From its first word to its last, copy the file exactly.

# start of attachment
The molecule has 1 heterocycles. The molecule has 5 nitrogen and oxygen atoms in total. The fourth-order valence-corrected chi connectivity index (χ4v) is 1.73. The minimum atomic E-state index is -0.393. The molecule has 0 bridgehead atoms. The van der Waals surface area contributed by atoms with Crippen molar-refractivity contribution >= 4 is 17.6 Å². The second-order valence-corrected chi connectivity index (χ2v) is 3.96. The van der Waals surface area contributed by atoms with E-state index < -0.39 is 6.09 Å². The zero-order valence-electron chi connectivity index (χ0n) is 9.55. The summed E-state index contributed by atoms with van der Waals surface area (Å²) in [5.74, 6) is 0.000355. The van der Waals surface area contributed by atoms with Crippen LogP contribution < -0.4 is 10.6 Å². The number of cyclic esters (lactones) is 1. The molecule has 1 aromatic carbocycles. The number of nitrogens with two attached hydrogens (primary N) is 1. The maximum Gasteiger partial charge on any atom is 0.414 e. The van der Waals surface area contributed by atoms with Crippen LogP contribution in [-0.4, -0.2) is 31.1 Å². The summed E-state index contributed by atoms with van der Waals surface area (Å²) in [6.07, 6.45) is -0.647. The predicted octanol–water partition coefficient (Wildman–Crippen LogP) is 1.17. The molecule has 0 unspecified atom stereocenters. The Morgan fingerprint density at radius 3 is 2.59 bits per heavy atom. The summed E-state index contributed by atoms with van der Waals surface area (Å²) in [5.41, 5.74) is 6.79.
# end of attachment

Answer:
The molecule has 1 heterocycles. The molecule has 5 nitrogen and oxygen atoms in total. The fourth-order valence-corrected chi connectivity index (χ4v) is 1.73. The minimum atomic E-state index is -0.393. The molecule has 0 bridgehead atoms. The van der Waals surface area contributed by atoms with Crippen molar-refractivity contribution >= 4 is 17.6 Å². The second-order valence-corrected chi connectivity index (χ2v) is 3.96. The van der Waals surface area contributed by atoms with E-state index < -0.39 is 6.09 Å². The zero-order valence-electron chi connectivity index (χ0n) is 9.55. The summed E-state index contributed by atoms with van der Waals surface area (Å²) in [5.74, 6) is 0.000355. The van der Waals surface area contributed by atoms with Crippen LogP contribution < -0.4 is 10.6 Å². The number of cyclic esters (lactones) is 1. The molecule has 1 aromatic carbocycles. The number of nitrogens with two attached hydrogens (primary N) is 1. The maximum Gasteiger partial charge on any atom is 0.414 e. The van der Waals surface area contributed by atoms with Crippen LogP contribution in [-0.4, -0.2) is 31.1 Å². The summed E-state index contributed by atoms with van der Waals surface area (Å²) in [6.07, 6.45) is -0.647. The predicted octanol–water partition coefficient (Wildman–Crippen LogP) is 1.17. The molecule has 0 unspecified atom stereocenters. The Morgan fingerprint density at radius 3 is 2.59 bits per heavy atom. The summed E-state index contributed by atoms with van der Waals surface area (Å²) in [5.41, 5.74) is 6.79.